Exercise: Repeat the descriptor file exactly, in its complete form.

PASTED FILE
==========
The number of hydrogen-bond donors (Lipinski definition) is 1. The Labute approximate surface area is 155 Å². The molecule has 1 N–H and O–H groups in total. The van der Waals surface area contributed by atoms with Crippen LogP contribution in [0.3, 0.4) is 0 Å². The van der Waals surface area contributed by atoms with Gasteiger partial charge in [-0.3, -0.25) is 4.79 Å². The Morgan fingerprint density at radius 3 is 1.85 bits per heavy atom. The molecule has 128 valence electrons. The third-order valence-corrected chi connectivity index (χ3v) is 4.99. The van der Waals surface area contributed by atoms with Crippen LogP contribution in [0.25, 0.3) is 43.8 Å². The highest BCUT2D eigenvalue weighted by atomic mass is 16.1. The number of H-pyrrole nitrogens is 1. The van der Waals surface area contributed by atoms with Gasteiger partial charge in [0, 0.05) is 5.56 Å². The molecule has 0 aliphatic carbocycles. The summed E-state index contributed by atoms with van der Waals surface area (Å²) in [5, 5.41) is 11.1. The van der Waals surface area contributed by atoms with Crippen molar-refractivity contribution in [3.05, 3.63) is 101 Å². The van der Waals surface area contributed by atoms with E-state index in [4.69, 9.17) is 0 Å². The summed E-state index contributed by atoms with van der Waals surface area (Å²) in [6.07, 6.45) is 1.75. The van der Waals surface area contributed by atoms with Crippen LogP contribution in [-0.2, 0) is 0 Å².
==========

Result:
The number of hydrogen-bond donors (Lipinski definition) is 1. The Labute approximate surface area is 155 Å². The molecule has 1 N–H and O–H groups in total. The van der Waals surface area contributed by atoms with Crippen LogP contribution in [0.3, 0.4) is 0 Å². The van der Waals surface area contributed by atoms with Gasteiger partial charge in [-0.3, -0.25) is 4.79 Å². The Morgan fingerprint density at radius 3 is 1.85 bits per heavy atom. The molecule has 128 valence electrons. The third-order valence-corrected chi connectivity index (χ3v) is 4.99. The van der Waals surface area contributed by atoms with Crippen LogP contribution in [0.25, 0.3) is 43.8 Å². The highest BCUT2D eigenvalue weighted by atomic mass is 16.1. The number of H-pyrrole nitrogens is 1. The van der Waals surface area contributed by atoms with Gasteiger partial charge in [0, 0.05) is 5.56 Å². The molecule has 0 aliphatic carbocycles. The summed E-state index contributed by atoms with van der Waals surface area (Å²) in [5, 5.41) is 11.1. The van der Waals surface area contributed by atoms with Crippen molar-refractivity contribution in [3.05, 3.63) is 101 Å². The van der Waals surface area contributed by atoms with E-state index in [4.69, 9.17) is 0 Å². The summed E-state index contributed by atoms with van der Waals surface area (Å²) in [6.07, 6.45) is 1.75. The van der Waals surface area contributed by atoms with Crippen LogP contribution in [-0.2, 0) is 0 Å².